The report was released on Wednesday, hours after the head of Denmark's Security and Intelligence Service (PET), Jens Madsen, announced his resignation.
In mid-February, Copenhagen was hit by two terrorist attacks, when an Islamist gunman opened fire at a free speech seminar and later at a synagogue. Two civilians and the suspect were killed, and six police officers wounded.
The report found that the police were not quick enough in responding to the incident at the synagogue; taking four hours for the officers to establish their presence at the scene. In addition, the report indicates that police offered poor protection to the victim, who was eventually shot at the synagogue.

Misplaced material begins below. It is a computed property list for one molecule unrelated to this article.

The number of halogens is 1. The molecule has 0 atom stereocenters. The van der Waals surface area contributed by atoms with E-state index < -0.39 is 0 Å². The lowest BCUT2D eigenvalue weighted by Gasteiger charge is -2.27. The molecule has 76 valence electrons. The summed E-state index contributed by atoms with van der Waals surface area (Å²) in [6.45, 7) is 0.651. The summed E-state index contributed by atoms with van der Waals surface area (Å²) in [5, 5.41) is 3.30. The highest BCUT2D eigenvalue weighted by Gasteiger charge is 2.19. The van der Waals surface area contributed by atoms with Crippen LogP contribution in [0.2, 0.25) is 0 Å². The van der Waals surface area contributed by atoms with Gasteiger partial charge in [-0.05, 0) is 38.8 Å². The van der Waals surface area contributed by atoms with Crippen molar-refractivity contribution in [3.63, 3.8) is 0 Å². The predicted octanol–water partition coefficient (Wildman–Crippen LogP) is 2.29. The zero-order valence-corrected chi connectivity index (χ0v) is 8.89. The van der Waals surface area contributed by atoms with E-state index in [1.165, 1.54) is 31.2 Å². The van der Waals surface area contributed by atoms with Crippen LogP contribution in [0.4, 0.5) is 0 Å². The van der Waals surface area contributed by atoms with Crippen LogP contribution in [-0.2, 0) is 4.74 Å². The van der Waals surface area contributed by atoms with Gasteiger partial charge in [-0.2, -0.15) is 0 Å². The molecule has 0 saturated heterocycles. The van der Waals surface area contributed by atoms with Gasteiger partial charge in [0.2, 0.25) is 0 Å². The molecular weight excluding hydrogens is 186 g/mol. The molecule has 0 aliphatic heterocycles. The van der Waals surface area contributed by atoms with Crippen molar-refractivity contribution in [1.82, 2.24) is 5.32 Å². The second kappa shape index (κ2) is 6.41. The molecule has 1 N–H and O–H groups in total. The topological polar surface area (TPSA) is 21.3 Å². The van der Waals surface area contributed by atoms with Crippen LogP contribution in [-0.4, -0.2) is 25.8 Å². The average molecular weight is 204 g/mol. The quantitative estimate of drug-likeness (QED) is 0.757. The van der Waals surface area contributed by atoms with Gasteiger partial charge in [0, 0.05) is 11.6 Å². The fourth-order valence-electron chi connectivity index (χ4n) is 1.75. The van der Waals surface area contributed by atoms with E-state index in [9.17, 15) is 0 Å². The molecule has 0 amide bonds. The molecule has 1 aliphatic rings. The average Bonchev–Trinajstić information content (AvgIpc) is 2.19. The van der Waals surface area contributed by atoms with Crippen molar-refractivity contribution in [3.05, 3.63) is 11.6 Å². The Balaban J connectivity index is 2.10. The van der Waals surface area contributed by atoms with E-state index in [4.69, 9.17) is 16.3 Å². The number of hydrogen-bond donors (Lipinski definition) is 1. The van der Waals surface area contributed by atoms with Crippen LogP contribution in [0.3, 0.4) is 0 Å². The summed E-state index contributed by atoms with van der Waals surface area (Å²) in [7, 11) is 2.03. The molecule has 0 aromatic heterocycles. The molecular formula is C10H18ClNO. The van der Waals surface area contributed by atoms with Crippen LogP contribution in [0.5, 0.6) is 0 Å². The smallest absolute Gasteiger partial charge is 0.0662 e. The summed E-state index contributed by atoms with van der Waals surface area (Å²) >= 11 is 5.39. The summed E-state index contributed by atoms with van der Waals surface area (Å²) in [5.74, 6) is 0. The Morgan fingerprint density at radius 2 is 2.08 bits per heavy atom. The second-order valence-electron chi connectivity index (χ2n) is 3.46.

According to the Justice Ministry, although the authorities were adequately prepared for the attacks, there were certain areas "where things could have gone better.”
Danish intelligence was reportedly informed that the suspect, 22-year-old Omar El-Hussein, became radicalized while serving a prison term. Despite this, PET was not notified of Hussein’s release from prison on January 31.
Following the deadly attacks, Copenhagen police stepped up security measures in the country, focusing on preventing extremists attacks.